I still believe this, but I also believe in empathy, and for recognizing each other’s humanity.Here is one story from a commenter on the above posts: From John G: From my own experiences, I believe it’s widespread for women to use children as a weapon to exact revenge against the ex during, and after, divorce proceedings. My son was being tutored on what to say to me (did you ever hear a 7-year-old respond ‘I’m not comfortable talking about that’ when asked a question?They expect the man to be totally interested, committed, involved with his child’s life – and yet – they make it impossible for that involvement to happen.How can you remain interested and involved when you are given no information about the child’s everyday life, when even the most basic contact is made difficult or impossible, when you are limited to four days a month contact time if you are lucky?She went on to try and explain why she underperformed: ‘They gave me a wetsuit.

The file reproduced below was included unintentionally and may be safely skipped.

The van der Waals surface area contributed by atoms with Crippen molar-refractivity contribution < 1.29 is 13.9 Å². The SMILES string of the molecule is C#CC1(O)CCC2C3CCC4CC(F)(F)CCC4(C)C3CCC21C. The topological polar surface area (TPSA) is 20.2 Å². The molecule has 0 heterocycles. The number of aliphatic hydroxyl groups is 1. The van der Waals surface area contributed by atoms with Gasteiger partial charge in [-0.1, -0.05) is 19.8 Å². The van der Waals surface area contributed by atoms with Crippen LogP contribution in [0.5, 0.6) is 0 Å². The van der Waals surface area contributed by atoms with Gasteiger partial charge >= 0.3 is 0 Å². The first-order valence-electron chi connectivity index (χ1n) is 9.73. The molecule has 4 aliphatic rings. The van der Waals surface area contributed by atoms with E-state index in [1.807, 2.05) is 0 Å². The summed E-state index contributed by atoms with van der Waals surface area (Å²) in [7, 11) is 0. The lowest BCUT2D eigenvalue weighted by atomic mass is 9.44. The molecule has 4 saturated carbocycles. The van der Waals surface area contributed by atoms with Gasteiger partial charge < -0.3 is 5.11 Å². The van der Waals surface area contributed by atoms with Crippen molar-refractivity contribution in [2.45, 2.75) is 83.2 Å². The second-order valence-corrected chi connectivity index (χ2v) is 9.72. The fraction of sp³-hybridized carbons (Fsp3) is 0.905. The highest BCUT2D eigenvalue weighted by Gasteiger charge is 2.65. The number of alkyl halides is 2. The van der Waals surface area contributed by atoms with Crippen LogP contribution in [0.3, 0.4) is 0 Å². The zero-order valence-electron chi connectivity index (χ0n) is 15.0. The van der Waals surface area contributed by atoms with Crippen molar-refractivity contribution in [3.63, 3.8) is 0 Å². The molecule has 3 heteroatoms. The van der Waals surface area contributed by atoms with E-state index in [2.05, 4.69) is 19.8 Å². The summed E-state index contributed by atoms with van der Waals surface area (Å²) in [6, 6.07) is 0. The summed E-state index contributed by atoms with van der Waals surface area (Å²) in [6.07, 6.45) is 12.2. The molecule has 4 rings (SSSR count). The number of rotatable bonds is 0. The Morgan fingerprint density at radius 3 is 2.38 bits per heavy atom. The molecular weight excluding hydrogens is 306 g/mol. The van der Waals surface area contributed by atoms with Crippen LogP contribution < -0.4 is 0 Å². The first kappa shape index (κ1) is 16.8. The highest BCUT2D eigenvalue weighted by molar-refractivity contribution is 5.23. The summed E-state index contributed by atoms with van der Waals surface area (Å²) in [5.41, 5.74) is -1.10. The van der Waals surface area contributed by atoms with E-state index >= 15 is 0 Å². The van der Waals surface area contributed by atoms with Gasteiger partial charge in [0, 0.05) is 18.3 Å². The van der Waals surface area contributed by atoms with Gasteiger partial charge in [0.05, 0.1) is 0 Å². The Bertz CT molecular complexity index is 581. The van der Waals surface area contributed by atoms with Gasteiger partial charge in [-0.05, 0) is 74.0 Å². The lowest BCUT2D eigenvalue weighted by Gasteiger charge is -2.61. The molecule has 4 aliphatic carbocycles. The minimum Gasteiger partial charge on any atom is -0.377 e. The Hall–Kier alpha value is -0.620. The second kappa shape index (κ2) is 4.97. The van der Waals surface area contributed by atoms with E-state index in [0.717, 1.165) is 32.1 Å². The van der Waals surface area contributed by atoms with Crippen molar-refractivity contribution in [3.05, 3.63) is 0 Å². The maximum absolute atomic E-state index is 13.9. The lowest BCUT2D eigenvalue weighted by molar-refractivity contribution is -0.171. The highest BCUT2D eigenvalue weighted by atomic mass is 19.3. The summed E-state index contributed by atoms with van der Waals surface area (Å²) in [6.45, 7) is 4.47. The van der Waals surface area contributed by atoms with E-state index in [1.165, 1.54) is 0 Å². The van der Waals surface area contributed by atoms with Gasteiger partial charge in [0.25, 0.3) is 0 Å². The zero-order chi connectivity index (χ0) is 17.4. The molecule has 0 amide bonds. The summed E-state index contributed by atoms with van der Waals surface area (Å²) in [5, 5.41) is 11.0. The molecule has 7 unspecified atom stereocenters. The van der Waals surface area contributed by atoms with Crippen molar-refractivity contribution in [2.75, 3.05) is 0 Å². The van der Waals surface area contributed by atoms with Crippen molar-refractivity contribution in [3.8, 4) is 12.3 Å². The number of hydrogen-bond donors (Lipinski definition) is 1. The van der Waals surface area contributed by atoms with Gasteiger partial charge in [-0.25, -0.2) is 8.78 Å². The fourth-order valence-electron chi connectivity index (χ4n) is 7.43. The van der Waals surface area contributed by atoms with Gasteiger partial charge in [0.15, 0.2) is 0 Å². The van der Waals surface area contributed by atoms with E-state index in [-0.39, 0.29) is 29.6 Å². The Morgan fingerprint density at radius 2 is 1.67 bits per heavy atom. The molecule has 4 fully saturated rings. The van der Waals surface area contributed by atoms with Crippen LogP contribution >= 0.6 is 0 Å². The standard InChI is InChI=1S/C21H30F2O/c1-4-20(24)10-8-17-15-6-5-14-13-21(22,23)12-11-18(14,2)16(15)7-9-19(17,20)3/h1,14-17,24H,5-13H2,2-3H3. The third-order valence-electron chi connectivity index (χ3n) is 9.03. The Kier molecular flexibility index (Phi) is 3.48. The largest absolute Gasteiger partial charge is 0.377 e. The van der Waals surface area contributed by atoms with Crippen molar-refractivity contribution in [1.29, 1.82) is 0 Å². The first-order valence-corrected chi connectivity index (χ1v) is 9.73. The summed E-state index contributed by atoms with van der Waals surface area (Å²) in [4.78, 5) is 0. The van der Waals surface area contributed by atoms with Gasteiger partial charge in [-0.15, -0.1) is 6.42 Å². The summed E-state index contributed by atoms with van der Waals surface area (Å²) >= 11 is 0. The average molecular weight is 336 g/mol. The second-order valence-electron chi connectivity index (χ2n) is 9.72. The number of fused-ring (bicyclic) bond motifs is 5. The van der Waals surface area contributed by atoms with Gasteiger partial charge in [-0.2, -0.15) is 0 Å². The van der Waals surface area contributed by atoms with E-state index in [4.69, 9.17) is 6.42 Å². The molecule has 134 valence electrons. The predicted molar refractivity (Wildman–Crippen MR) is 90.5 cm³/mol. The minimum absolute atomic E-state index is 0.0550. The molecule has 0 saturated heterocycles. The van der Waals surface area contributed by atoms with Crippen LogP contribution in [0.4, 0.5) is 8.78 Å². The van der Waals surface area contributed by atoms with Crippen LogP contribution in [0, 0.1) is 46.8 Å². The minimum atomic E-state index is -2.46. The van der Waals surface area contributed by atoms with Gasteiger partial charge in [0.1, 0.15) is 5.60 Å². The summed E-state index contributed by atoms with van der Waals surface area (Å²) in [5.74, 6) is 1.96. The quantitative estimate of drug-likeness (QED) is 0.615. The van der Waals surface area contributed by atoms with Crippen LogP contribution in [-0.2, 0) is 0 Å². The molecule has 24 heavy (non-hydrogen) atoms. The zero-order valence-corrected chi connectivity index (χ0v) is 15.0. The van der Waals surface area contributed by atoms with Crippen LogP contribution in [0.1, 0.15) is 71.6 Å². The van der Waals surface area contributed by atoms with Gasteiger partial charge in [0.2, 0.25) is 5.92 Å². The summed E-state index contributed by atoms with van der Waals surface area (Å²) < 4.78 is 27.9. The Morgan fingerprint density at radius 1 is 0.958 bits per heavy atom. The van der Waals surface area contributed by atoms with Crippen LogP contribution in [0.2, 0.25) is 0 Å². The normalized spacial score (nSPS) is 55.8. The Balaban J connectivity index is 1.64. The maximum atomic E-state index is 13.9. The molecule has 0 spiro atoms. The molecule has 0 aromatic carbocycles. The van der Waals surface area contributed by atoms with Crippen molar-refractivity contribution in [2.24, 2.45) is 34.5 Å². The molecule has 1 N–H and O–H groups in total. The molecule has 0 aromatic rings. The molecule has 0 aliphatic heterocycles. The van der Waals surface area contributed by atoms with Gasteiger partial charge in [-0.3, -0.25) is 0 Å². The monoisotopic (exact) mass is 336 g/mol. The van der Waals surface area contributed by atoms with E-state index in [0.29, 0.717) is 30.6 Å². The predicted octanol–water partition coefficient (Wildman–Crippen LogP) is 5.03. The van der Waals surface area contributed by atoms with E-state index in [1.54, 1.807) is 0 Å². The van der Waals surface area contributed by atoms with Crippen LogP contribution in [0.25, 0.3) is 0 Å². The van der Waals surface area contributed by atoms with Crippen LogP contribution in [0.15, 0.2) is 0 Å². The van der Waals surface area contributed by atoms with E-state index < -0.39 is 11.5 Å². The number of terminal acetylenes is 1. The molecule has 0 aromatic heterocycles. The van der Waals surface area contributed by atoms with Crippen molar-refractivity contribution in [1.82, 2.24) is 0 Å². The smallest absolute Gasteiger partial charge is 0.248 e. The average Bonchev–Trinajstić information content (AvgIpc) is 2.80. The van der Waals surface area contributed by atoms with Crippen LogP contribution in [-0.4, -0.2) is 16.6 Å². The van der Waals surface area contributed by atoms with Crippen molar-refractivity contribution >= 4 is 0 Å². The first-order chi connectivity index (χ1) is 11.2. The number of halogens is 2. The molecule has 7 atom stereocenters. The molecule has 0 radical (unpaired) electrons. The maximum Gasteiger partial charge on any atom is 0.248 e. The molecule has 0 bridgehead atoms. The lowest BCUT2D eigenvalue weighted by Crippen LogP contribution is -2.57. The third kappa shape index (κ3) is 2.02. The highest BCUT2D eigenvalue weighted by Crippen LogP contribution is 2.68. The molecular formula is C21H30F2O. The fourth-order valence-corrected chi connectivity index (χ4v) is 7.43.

These stories resonate with me, as they have challenged my earlier, blind admonishments that every parent has a moral obligation to fight for their children, no matter what.During my lengthy divorce, my ex-wife claimed I was abusive, that she was ‘afraid for her safety,’ and tried to get ‘supervised visitation.’ None of it worked, because it wasn’t true, and because, as an educated professional I had enough money to spend six figures on an attorney. ) and being instructed to call me by my first name and not ‘dad.’ I grew tired of making phone calls that weren’t answered, or of being put on hold and the child not coming to the phone, and of cancelled visits.It was heartbreaking seeing the child slip away from me, little by little. There is the assumption that the man will just sit there and take the abuse because he does not want to lose the child.I shouldn’t be surprised if more and more men eschew marriage and traditional family values over the next century.Personally, I refuse to be blackmailed by my better instincts.